10. ladykjane says:

    I was ok until the little gravestone pat and the "I was alone" comment. Cue floods of endless tears.

    I never believed Sherlock was dead though. Going to Molly for help, and then John getting knocked down so conveniently by the cyclist … although it almost seemed too obviously a set-up by the writers to make us think he'd get out of it (but then he did, so a double bluff?). I have no idea whether I'm making sense, see me ramble incoherently as a result of this show.

    I like this review and I like this show and I also don't understand how this same writer did the Blind Banker.

    • enchantedsleeper says:

      Yes! Me too!! I didn't cry at all up until that point because I knew it was going to happen but then WATSON and THE GRAVESTONE and "Please… don't be dead?" AAAAAAAAAAAH TOO MUCH

      • JustMalyn says:

        Please don't be dead BROKE ME DOWN. I wasn't crying *hard* until then. Because it's such a real thing to say, when dealing with grief, and it speaks to their relationship. ALL OF THE CRIES FOREVER.

    • sudden_eyes says:

      Sherlock's hand reaching out. John's hand reaching up.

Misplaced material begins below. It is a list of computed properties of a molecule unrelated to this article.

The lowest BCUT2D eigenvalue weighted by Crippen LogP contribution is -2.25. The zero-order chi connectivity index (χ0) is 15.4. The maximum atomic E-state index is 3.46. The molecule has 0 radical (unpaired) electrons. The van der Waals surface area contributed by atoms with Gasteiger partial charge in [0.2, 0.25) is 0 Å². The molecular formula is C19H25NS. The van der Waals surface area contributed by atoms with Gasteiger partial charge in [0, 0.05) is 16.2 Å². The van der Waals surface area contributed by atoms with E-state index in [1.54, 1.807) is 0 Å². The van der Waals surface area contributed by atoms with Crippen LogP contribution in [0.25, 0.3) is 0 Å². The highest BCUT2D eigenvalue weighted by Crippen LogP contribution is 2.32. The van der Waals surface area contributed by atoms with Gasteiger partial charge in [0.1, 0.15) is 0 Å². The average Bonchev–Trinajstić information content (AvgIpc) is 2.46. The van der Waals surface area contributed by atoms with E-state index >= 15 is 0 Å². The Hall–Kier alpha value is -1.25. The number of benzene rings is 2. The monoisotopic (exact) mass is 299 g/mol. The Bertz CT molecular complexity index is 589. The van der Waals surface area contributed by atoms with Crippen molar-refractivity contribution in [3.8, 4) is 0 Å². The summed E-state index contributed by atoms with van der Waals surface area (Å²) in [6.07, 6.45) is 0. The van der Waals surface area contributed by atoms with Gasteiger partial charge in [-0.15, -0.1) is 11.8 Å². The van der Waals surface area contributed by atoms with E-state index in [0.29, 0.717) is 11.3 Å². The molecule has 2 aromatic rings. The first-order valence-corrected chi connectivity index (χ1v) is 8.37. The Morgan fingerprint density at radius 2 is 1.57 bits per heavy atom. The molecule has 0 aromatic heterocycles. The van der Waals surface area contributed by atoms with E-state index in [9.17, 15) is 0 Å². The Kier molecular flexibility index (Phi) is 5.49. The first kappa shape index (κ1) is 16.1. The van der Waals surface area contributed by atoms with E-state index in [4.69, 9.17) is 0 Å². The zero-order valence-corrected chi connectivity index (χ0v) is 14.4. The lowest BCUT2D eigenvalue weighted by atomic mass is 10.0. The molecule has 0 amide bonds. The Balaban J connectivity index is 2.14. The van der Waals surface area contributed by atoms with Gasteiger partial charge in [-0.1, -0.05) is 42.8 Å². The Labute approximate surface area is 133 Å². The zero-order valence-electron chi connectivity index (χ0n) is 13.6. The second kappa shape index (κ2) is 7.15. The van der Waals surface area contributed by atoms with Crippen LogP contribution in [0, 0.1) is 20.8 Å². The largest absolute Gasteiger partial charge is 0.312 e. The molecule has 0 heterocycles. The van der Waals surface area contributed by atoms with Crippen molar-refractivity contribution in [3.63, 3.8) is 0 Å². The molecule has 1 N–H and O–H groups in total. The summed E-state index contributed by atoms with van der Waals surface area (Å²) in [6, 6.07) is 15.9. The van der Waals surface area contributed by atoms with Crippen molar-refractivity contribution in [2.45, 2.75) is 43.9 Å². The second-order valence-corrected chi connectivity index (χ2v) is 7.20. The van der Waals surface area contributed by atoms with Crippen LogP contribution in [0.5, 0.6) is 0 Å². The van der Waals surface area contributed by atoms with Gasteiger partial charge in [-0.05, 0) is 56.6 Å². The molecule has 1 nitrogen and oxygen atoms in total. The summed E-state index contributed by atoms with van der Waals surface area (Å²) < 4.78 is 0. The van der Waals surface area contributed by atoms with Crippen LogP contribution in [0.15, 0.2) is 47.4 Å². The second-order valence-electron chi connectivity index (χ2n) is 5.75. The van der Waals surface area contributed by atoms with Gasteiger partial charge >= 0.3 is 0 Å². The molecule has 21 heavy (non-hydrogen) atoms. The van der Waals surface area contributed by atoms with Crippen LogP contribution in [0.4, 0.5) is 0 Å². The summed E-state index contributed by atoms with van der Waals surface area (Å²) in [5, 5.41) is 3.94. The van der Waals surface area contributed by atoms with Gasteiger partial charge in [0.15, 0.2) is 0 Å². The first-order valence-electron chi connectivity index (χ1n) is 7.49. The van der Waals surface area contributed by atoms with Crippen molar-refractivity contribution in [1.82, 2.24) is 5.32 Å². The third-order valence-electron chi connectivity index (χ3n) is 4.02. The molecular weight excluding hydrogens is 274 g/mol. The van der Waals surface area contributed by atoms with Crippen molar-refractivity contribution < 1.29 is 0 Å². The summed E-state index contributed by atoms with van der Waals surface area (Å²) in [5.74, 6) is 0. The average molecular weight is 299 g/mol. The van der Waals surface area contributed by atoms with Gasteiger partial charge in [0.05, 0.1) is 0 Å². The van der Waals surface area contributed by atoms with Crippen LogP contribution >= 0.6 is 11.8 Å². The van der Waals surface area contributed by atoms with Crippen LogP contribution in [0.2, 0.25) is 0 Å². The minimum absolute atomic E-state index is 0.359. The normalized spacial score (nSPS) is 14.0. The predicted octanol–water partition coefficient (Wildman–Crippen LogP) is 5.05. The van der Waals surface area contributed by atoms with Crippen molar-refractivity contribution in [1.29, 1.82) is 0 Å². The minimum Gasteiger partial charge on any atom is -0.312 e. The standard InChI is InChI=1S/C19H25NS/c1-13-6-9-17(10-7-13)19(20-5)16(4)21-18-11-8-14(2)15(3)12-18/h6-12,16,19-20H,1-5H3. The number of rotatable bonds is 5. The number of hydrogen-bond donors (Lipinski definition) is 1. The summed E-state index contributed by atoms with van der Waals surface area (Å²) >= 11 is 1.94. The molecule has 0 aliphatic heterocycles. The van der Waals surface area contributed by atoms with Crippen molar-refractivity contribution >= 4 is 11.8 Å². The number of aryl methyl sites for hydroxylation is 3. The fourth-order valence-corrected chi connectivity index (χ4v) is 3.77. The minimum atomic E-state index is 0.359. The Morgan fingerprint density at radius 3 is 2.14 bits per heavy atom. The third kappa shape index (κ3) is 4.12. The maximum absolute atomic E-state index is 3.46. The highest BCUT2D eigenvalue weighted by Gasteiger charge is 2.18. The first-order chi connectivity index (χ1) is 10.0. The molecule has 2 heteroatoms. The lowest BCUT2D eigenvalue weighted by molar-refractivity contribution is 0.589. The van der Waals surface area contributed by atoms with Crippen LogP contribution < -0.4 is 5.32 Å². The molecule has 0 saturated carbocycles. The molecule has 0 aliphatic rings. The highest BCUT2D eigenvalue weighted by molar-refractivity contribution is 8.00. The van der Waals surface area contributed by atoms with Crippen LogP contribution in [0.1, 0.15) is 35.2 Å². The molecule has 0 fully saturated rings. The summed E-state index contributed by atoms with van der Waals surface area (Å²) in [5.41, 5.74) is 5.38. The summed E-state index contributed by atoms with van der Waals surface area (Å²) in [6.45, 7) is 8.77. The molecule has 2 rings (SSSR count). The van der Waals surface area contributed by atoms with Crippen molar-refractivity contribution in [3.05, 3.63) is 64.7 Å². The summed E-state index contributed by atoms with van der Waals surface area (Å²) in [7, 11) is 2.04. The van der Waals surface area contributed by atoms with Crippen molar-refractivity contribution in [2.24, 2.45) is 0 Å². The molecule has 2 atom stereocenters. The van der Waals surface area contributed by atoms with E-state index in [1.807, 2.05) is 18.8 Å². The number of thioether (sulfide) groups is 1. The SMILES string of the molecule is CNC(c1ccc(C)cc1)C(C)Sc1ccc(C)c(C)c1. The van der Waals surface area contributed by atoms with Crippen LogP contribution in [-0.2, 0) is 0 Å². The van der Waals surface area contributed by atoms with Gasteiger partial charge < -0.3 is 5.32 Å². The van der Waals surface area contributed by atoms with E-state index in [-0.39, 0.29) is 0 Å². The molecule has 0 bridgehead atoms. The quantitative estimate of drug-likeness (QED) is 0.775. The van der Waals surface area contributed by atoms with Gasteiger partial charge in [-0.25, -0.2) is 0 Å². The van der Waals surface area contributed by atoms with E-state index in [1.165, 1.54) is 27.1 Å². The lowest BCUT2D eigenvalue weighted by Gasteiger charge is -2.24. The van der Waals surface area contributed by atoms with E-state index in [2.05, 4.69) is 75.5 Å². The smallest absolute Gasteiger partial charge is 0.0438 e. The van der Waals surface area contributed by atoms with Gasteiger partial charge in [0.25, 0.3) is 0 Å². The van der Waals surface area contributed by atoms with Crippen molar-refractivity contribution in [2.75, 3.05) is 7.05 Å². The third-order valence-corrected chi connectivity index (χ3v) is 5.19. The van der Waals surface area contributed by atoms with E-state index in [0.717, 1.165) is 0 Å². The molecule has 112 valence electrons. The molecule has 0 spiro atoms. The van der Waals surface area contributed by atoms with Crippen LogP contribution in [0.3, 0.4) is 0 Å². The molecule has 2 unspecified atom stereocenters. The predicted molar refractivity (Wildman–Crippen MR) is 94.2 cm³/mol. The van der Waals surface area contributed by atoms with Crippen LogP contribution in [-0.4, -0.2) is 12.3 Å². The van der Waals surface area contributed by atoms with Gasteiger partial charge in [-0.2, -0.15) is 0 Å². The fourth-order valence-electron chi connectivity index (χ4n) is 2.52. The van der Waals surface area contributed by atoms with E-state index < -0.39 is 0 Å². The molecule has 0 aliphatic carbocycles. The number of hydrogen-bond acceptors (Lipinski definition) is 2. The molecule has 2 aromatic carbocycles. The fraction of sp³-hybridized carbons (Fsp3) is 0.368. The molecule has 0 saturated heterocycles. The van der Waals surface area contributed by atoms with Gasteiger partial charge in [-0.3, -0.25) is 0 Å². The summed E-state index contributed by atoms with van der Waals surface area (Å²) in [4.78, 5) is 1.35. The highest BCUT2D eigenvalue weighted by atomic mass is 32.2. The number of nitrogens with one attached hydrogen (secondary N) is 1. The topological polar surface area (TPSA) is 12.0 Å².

• JustMalyn says:

        It's like, like fucking Lupin and Tonks never getting to hold hands in HP: DHP2. SO MUCH SAD. Also, I LOVE MORIARTY in this rendition. So different than I ever saw him in the books, but SO PERFECT.

    • tardis_stowaway says:

      Rory and Amy Pond speak for us all.

    • ldwy says:

      Hahahahaa, the Dr. Who gifs! Had me cracking up in the midst of my sorrow. ๐Ÿ™‚ I can totally see Amy and Rory cuddling on the couch and watching Sherlock, and being DEVASTATED.

    • msnaddie says:

      LOL the third one those would've been my requests as well! God I want to punch Moffat so bad right now. (I just got around to watching the last ep, oops.)

  11. accioetoile says:

    I know by the time I post my comment, there will be 5287349875 other comments already. So here are just a few of my favorite moments in gif form.
    The moment Moriarty is in the reporter's apartment, and breaks the character of Richard Brooke for just one second, and the look Sherlock gives him.
    <img src=""&gt;
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    The moment at Sherlock's grave, when John steels himself, becomes a soldier again, and does an about face.
    <img src=""&gt;
    <img src=""&gt;

    When John punched that police commissioner guy